Note that user profile information may actually be provided by an external service. In fact, requests for user profile information may be routed through the Mediator if user profile services are among the network services to which it brokers access. The User Profile module in the Coordinator layer is responsible for making user profile information available to other modules in the layer.
Figure 3: MIA Coordinator Layer
Generic Coordinator Usage: A request is received from the Presenter, the request is contextualised based on the User Profile (e.g. specifying acceptable natural languages for the results) and the Session Control, in some cases it may be possible to resolve the request within the Coordinator layer (e.g. next 10 results from the current query) more generally it will be necessary to pass the request to the Mediator, the result will then be contextualised (e.g. marking items that are already in the user's `shopping basket') and passed to the Presenter to be displayed.
The mediation layer - Mediator for short - is responsible for mediating between brokered services to provide results for requests coming from the Coordinator. The Communicator shields the Mediator from the low-level details of communication with remote services, the Mediator is concerned only with the semantics of those services so that it can offer joined up services based on multiple individual services.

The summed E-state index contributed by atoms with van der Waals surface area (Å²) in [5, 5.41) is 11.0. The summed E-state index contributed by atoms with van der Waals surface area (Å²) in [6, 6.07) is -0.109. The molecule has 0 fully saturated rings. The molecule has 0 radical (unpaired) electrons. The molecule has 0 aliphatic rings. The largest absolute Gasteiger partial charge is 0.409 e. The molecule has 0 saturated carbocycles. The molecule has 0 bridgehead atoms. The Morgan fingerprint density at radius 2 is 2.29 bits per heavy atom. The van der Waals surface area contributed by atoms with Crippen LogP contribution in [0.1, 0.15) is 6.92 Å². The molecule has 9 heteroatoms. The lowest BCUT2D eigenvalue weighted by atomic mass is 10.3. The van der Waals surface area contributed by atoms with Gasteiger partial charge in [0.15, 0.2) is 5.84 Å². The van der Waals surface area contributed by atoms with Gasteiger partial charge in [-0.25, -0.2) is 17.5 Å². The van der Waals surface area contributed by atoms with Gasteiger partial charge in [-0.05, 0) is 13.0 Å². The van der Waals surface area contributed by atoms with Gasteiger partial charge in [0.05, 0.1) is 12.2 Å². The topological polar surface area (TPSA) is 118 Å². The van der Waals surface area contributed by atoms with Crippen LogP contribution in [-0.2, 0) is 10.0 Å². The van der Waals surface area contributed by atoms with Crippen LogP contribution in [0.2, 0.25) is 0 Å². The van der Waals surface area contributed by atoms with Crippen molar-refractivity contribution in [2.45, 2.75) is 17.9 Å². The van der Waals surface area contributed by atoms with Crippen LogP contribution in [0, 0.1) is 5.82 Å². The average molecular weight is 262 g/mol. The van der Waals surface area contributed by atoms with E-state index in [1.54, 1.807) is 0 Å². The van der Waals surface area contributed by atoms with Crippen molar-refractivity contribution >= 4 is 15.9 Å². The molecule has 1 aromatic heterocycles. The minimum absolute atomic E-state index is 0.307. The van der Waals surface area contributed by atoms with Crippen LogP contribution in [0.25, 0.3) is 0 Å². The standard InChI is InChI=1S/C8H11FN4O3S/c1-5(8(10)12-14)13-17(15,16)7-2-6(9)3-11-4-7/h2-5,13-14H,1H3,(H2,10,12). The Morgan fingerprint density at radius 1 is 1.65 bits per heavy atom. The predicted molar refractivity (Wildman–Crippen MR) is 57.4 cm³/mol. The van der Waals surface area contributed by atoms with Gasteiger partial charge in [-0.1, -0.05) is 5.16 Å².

The Mediator supports a pre-defined, but extensible, set of services; the Service Profiles module maintains details of the services offered by each service provider. The most obvious kind of service is a `search' or `browse' but other services such as a thesaurus or language translator may also be accessed. In some cases the Mediator will be combining results from homogeneous services (e.g. cross-searching) in other cases the Mediator will be building up complex services from simpler ones (e.g. adding third-party quality ratings or annotations to search results). In other cases, the Mediator will simply be providing a unified way of accessing an existing service.
In the Mediator service requests and results are handled using a consistent format, independent of the formats that may be used by individual services, the Communicator must handle translation to and from these formats. For example, a system might choose the Dublin Core as its internal format for resource description.
In a broker environment it is often necessary to provide query routing to avoid sending every request to every service provider that supports the requested service. Query routing makes use of `forward knowledge' to decide whether or not to send a query to a particular service provider. Forward knowledge can vary from details of the subject classifications covered by a service provider, to `centroids' containing detailed summaries of content, through to harvesting or caching of actual results.
Figure 4: MIA Mediator Layer
Generic Mediator Usage: The Request Server receives a request from the Coordinator and must determine how to respond to that request, if the request is complex it may be broken into multiple sub-requests, for each sub-request the Request Server must determine which services are capable of responding, forward knowledge may then be used to determine whether the services are likely to respond positively. The Request Server will send multiple sub-requests to services via the Communication layer, the results will be combined and returned to the Coordinator.